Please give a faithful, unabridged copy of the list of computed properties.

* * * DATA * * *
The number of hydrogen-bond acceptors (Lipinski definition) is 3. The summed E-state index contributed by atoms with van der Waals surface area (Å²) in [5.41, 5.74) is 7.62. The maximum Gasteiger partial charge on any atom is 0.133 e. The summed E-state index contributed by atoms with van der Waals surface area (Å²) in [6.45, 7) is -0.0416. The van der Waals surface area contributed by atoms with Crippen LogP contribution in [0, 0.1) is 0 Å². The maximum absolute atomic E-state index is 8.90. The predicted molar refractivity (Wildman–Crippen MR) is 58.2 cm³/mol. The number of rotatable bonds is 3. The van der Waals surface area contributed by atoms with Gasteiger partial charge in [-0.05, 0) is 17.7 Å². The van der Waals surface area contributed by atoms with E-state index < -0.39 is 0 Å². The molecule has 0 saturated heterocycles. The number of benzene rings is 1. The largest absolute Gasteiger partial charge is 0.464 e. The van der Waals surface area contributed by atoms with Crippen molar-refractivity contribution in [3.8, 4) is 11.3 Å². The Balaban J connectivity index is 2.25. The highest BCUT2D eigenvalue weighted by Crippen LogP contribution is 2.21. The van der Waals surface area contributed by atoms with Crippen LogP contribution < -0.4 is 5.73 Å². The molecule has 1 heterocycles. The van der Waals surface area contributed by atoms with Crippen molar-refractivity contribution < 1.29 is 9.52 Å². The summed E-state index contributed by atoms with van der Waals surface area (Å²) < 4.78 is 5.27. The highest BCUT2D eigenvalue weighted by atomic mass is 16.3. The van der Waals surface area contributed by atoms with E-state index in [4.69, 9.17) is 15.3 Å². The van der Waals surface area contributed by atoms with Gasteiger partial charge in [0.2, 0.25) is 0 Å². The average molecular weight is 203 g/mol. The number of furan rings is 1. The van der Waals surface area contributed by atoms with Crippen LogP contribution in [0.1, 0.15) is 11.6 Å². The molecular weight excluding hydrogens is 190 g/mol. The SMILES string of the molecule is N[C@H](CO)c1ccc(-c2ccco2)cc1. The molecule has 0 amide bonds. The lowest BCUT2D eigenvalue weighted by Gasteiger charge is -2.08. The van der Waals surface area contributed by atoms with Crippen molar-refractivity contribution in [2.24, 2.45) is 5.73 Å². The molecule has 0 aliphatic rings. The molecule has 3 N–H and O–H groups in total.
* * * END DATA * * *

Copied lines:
The number of hydrogen-bond acceptors (Lipinski definition) is 3. The summed E-state index contributed by atoms with van der Waals surface area (Å²) in [5.41, 5.74) is 7.62. The maximum Gasteiger partial charge on any atom is 0.133 e. The summed E-state index contributed by atoms with van der Waals surface area (Å²) in [6.45, 7) is -0.0416. The van der Waals surface area contributed by atoms with Crippen LogP contribution in [0, 0.1) is 0 Å². The maximum absolute atomic E-state index is 8.90. The predicted molar refractivity (Wildman–Crippen MR) is 58.2 cm³/mol. The number of rotatable bonds is 3. The van der Waals surface area contributed by atoms with Gasteiger partial charge in [-0.05, 0) is 17.7 Å². The van der Waals surface area contributed by atoms with E-state index < -0.39 is 0 Å². The molecule has 0 saturated heterocycles. The number of benzene rings is 1. The largest absolute Gasteiger partial charge is 0.464 e. The van der Waals surface area contributed by atoms with Crippen molar-refractivity contribution in [3.8, 4) is 11.3 Å². The Balaban J connectivity index is 2.25. The highest BCUT2D eigenvalue weighted by Crippen LogP contribution is 2.21. The van der Waals surface area contributed by atoms with Crippen LogP contribution < -0.4 is 5.73 Å². The molecule has 1 heterocycles. The van der Waals surface area contributed by atoms with Crippen molar-refractivity contribution < 1.29 is 9.52 Å². The summed E-state index contributed by atoms with van der Waals surface area (Å²) < 4.78 is 5.27. The highest BCUT2D eigenvalue weighted by atomic mass is 16.3. The van der Waals surface area contributed by atoms with E-state index in [4.69, 9.17) is 15.3 Å². The van der Waals surface area contributed by atoms with Gasteiger partial charge in [0.2, 0.25) is 0 Å². The average molecular weight is 203 g/mol. The number of furan rings is 1. The van der Waals surface area contributed by atoms with Crippen LogP contribution in [0.1, 0.15) is 11.6 Å². The molecular weight excluding hydrogens is 190 g/mol. The SMILES string of the molecule is N[C@H](CO)c1ccc(-c2ccco2)cc1. The molecule has 0 amide bonds. The lowest BCUT2D eigenvalue weighted by Gasteiger charge is -2.08. The van der Waals surface area contributed by atoms with Crippen molar-refractivity contribution in [2.24, 2.45) is 5.73 Å². The molecule has 0 aliphatic rings. The molecule has 3 N–H and O–H groups in total.